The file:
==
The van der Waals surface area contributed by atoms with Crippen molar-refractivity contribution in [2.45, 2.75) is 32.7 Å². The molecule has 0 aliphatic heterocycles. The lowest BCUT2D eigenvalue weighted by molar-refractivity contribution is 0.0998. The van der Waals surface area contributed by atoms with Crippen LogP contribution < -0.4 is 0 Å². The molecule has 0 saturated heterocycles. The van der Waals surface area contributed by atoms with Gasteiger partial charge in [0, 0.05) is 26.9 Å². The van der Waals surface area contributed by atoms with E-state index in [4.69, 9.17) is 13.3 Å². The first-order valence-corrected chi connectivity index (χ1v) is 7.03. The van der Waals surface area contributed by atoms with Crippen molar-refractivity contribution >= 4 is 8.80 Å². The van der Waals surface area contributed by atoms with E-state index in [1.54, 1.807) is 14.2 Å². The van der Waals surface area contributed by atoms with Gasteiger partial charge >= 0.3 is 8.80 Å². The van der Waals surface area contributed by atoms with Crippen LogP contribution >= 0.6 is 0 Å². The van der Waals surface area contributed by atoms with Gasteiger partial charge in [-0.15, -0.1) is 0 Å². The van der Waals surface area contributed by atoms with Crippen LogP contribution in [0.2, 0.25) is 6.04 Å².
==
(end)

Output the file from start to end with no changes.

The van der Waals surface area contributed by atoms with Crippen molar-refractivity contribution in [2.45, 2.75) is 32.7 Å². The molecule has 0 aliphatic heterocycles. The lowest BCUT2D eigenvalue weighted by molar-refractivity contribution is 0.0998. The van der Waals surface area contributed by atoms with Crippen LogP contribution < -0.4 is 0 Å². The molecule has 0 saturated heterocycles. The van der Waals surface area contributed by atoms with Gasteiger partial charge in [0, 0.05) is 26.9 Å². The van der Waals surface area contributed by atoms with E-state index in [4.69, 9.17) is 13.3 Å². The first-order valence-corrected chi connectivity index (χ1v) is 7.03. The van der Waals surface area contributed by atoms with Crippen molar-refractivity contribution >= 4 is 8.80 Å². The van der Waals surface area contributed by atoms with E-state index in [1.54, 1.807) is 14.2 Å². The van der Waals surface area contributed by atoms with Gasteiger partial charge >= 0.3 is 8.80 Å². The van der Waals surface area contributed by atoms with Crippen LogP contribution >= 0.6 is 0 Å². The van der Waals surface area contributed by atoms with Gasteiger partial charge in [-0.15, -0.1) is 0 Å². The van der Waals surface area contributed by atoms with Crippen LogP contribution in [0.2, 0.25) is 6.04 Å².